Interview with Professor Enrique Muchogusto part 2

This is a continuation of the interview I had with Professor Enrique Muchogusto, a controversial musicologist and folklorist from Spain, whose mission—or one of whose missions—is to demonstrate the harm that well-meaning but ignorant parents inflict on their helpless children

ME: Professor, it seems that you are particular sensitive to these matters.

MUCHOGUSTO: The pity it is that so few of you Americans are. I know what you are thinking—something along the lines of “well, Rock-A-Bye Baby is famously cruel, but surely it’s one of the very few like this.” No, not at all. There are many others.

 But we need not confine ourselves to lullabies. Let us look at nursery rhymes, for example. Note what should be a clear directive to be gentle—the word “nursery”. Small children are to hear these rhymes, are they not? How then can one justify such a one as Humpty Dumpty?

Humpty Dumpty, as the illustration in any collection of these “nursery rhymes” shows, is an egg. Let us begin. Humpty Dumpty sat on a wall. Leaving aside entirely the question of whether or not an egg can sit, let us examine the hidden implications of this image. I think you will agree with me that the egg did not climb the wall by itself.  I think you will further agree that if you give an egg rope, pitons, croutons, carabiners, packs, boots, belays, climbing harnesses, helmets, crampons, slings, runners, webbing, lack lines, ice axes, and six months of training by Sir Edmund Hillary brought back from the great beyond precisely for this purpose, the egg—any egg— will remain entirely unable to climb a wall—any wall. We are forced to conclude—alarming as the conclusion is—that someone put that poor egg on a wall. Someone took helpless Humpty Dumpty and put him—he is usually portrayed as a male egg—on a wall!

As if this were not callous enough, this sadist—possibly the same monster who carried the baby up into the tree top—placed Humpty in a precarious location at the edge of the wall, the outcome of which is traumatic, not merely for the hapless egg, but for the child who must hear of this trauma: Humpty Dumpty had a great fall. No ordinary garden wall this. No. It was a wall such that a fall from it must be considered great. Let us not even speculate as to the height of this monstrous wall.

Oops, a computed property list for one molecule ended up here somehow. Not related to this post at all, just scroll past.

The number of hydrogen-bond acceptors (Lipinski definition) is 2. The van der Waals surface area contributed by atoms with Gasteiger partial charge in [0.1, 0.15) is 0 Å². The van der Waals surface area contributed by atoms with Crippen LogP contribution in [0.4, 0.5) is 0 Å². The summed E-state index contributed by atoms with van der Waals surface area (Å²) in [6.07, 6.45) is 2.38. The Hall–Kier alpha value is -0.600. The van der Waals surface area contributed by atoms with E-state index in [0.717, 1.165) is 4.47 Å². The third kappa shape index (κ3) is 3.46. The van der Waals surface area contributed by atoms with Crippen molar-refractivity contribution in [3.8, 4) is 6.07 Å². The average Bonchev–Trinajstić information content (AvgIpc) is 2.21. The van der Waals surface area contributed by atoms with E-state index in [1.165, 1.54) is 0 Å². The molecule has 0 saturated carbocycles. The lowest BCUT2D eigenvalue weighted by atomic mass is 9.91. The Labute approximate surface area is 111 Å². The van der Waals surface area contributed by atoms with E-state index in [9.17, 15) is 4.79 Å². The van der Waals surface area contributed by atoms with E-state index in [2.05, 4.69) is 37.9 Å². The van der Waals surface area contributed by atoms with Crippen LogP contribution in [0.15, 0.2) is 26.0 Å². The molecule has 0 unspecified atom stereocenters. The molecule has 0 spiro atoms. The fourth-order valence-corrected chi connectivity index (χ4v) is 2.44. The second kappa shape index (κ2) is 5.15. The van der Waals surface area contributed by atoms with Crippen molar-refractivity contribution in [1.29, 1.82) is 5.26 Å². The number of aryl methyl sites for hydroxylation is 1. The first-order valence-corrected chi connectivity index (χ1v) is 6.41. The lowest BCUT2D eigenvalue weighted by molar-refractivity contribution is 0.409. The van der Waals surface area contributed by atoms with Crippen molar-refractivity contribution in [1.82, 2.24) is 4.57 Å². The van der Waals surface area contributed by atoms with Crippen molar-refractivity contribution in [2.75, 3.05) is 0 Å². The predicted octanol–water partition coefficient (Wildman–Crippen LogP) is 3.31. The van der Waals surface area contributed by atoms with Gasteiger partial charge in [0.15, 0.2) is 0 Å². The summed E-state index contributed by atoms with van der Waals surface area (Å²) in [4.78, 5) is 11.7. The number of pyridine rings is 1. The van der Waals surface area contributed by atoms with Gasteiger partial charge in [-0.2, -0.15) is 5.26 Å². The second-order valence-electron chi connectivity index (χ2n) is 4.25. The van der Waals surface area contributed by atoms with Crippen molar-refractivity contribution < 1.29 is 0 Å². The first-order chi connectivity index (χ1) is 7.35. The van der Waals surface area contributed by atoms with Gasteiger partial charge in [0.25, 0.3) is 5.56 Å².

All the king’s horses—Let us pause here for a moment. Horses have no call whatsoever to be at this scene, whether the king’s or the police department’s or the little girl’s with the pigtail who lives on a farm just outside of town. Common sense suggests that horses could become skittish at the scene of the accident and might even paw the ground, or worse carelessly step on pieces of eggshell. 

Permit me an aside. This being America, why bring a king into this? It will only baffle the child.

And all the King’s men couldn’t put Humpty Dumpty together again. On hearing this, any child of near normal intelligence must think, “So there must be someone who can put a broken egg together again otherwise the king’s men wouldn’t have tried. I’m going to break some eggs until I learn to put them together again. I’ll surprise Mommy.” The sad outcome of this line of thinking will be, at a minimum, a scolding,  and one can imagine some ignorant parents actually spanking the poor child on seeing the kitchen floor slathered in broken eggs, if they don’t have a nervous breakdown first.  

“What in heaven’s name have you been doing, child!”

“Don’t cry, Mommy. I’m trying to put them together again like the king’s men tried to do.”

  And yet the average American parent has no qualms about reading this so-called “nursery rhyme” to small children. Is it any wonder that there is so much violence in this country?